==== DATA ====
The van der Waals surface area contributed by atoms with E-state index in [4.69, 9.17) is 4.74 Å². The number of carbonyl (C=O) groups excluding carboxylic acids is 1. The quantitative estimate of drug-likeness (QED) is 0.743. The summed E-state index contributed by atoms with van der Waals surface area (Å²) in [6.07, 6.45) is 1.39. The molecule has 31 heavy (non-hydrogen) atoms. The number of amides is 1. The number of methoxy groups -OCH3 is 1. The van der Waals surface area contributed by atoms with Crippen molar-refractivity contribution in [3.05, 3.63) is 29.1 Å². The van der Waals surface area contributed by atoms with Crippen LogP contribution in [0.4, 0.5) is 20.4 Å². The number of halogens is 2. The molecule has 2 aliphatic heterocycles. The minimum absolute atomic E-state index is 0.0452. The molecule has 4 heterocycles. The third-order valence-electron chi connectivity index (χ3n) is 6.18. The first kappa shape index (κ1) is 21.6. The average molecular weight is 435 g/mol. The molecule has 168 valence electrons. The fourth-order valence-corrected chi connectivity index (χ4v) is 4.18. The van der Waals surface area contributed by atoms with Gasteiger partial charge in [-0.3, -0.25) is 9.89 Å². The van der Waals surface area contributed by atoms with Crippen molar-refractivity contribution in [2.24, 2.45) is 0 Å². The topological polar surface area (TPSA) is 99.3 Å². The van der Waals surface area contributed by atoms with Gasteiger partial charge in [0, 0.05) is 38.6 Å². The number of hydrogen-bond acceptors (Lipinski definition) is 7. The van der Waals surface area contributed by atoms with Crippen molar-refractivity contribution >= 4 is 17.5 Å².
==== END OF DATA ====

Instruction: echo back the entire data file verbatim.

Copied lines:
The van der Waals surface area contributed by atoms with E-state index in [4.69, 9.17) is 4.74 Å². The number of carbonyl (C=O) groups excluding carboxylic acids is 1. The quantitative estimate of drug-likeness (QED) is 0.743. The summed E-state index contributed by atoms with van der Waals surface area (Å²) in [6.07, 6.45) is 1.39. The molecule has 31 heavy (non-hydrogen) atoms. The number of amides is 1. The number of methoxy groups -OCH3 is 1. The van der Waals surface area contributed by atoms with Crippen molar-refractivity contribution in [3.05, 3.63) is 29.1 Å². The van der Waals surface area contributed by atoms with Crippen LogP contribution in [0.4, 0.5) is 20.4 Å². The number of halogens is 2. The molecule has 2 aliphatic heterocycles. The minimum absolute atomic E-state index is 0.0452. The molecule has 4 heterocycles. The third-order valence-electron chi connectivity index (χ3n) is 6.18. The first kappa shape index (κ1) is 21.6. The average molecular weight is 435 g/mol. The molecule has 168 valence electrons. The fourth-order valence-corrected chi connectivity index (χ4v) is 4.18. The van der Waals surface area contributed by atoms with Gasteiger partial charge in [-0.3, -0.25) is 9.89 Å². The van der Waals surface area contributed by atoms with Crippen molar-refractivity contribution in [2.24, 2.45) is 0 Å². The topological polar surface area (TPSA) is 99.3 Å². The van der Waals surface area contributed by atoms with Gasteiger partial charge in [0, 0.05) is 38.6 Å². The number of hydrogen-bond acceptors (Lipinski definition) is 7. The van der Waals surface area contributed by atoms with Crippen molar-refractivity contribution >= 4 is 17.5 Å².